the consultant's work with respect to work objectives and desired results and not
the methodology for achieving the results. If you plan to use a consultant, include
the following information in your budget and budget justification: consultant name
and title, daily fee, number of days engaged, and any other expenses (e.g., travel).
- There is considerable variation in sponsor policies relative to budget revisions.
Award terms and/or sponsor agency guidelines must be consulted when revisions are
contemplated. To the extent possible, budget revisions should reflect all necessary
reallocations of resources that are foreseen through the end of the budget period.
If prior sponsor approval is required for a budget revision, a request is made to
the program officer as designated in the award — either via an online system, email,
or a letter — sufficiently detailing the revision and justification. Once approved
by the sponsor, your contracts officer will make the revision.
Below are additional topics to assist you with your grant submission.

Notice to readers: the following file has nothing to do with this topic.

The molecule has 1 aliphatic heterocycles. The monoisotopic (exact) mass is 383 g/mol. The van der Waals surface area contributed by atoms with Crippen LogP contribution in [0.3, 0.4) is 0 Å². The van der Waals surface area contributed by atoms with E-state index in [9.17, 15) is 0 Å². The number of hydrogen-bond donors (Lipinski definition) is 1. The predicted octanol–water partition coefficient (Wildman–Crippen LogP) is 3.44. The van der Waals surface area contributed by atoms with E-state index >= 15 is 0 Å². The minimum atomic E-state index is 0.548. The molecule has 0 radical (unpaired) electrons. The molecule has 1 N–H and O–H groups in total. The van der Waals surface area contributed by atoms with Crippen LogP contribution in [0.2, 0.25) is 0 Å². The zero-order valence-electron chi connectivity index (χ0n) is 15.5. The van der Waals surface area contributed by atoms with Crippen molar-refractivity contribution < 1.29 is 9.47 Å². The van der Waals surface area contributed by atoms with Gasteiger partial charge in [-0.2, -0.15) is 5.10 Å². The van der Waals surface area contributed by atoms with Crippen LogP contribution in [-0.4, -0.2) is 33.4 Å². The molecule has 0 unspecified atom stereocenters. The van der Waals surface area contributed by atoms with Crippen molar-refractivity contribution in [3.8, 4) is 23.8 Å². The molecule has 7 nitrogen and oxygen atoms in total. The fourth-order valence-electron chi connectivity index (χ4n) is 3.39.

HEALTH RESEARCH ASSOCIATES/STONE FENCE COLLABORATIVE
Through funding provided by the Augusta University Research Institute and Augusta
University, consultants from Health Research Associates (HRA) and Stone Fence Collaborative
have been engaged to assist faculty with grant proposal preparation and revisions.
Assistance is provided in preparation of specific aims, significance, hypothesis development,
and other sections of the grant application, as well as with responding to review
HRA consultants visits Augusta University twice yearly to meet individually with faculty
and to present grantsmanship seminars, and they welcome FAX, telephone, and email
communication. Dr. Batt primarily works remotely via email. Contact DSPA, email@example.com, to learn more about these programs.
Israel Goldberg, PhD
Stone Fence Contact:
Carl Batt, PhD
All extramural research grant proposals should be reviewed internally by one or more
of your colleagues. To increase the probability of receiving an award, we also encourage
faculty to have one or two nationally or internationally recognized senior scientists
in the appropriate field outside Augusta University's review their proposals. These
individuals will have a strong track record of serving as principal investigators
on NIH grants. Of course, this will require that the draft of the proposal be prepared